Cashew nut is rich in selenium, zinc, magnesium, iron and phosphorous which help boost skin health and prevent skin cancer. The selenium and zinc in cashews help eliminate acne. Selenium, along with vitamin E, helps reduce skin inflammation and hydrates the skin. It also reduces the appearance of scars. Zinc, on the other hand, promotes wound healing.
5. Aids in weight loss
Cashew nuts have omega 3 fatty acids that boost metabolic process that burn excess fat.The study done by the Journal of Nutrition states that the epidemiological evidence indicates consistently that nut consumers have a lower BMI than non-consumers.
6. Regulates Blood Sugar
Cashew nuts are low on the glycemic index scale (Glycemic index is the measure of how quickly a particular food can raise the blood sugar levels).They also contain oleic acid that can reduce triglyceride levels, the excess of which is a common issue in diabetics.
7. Improve Digestive Health
The antioxidants in cashews protect the inner lining of the stomach, and this boosts digestive health. Research has found that intake of cashews can reduce stomach damage due to alcohol.And though low in fiber, cashews might help ease constipation.
8. Improve Digestive Health
The antioxidants in cashews protect the inner lining of the stomach, and this boosts digestive health. Research has found that intake of cashews can reduce stomach damage due to alcohol.And though low in fiber, cashews might help ease constipation.
9. Brain Health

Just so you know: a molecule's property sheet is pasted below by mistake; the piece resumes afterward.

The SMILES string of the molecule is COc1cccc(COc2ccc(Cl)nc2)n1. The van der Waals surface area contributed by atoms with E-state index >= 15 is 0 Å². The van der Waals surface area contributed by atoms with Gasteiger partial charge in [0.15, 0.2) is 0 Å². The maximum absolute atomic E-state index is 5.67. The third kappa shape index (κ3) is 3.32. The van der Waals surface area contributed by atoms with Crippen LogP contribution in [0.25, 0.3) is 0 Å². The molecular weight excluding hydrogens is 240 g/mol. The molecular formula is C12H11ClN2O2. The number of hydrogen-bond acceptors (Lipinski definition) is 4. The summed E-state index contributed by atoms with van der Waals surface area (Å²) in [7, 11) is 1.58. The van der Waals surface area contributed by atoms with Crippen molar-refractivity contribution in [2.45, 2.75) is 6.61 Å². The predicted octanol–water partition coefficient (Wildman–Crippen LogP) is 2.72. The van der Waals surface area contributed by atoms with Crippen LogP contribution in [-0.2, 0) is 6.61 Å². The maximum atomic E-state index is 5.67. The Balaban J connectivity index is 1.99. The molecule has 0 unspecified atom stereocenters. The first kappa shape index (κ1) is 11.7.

Vitamin E in cashew nuts help prevent age-related memory decline. They also contain iron, zinc, and copper which regulate neurotransmitter pathways and synaptic transmission – and this activity has been linked to prevention of ADHD, depression, anxiety, and even dementia and dyslexia.
10. Reduces Cancer Risk
Cashews are great sources of antioxidant vitamins like tocopherols and phenolic compounds that protect the body from free radical damage. They also prevent cell mutation and DNA damage due to cancerous cells. They contain ellagic acid, which can arrest cancer cell cycle and even induce their death, as per studies. Cashews have been found to be particularly beneficial in treating prostate and liver cancers.
11. Prevents Cancer:
Proanthocyanidins are a class of flavonols which fight against tumor cells by stopping them to divide further. These proanthocyanidins and high copper content in cashew nuts help fight against cancerous cells and keeps you away from colon cancer. This is one of the major cashew nut benefits.
12. Lowers High Blood Pressure:
Cashew nuts lower your blood pressure with the help of magnesium present in them.
13. Helps Hair
Copper is the mineral which helps your hair get that color. So if you take cashews which are full of copper content, you can get that black hair that you always wished for.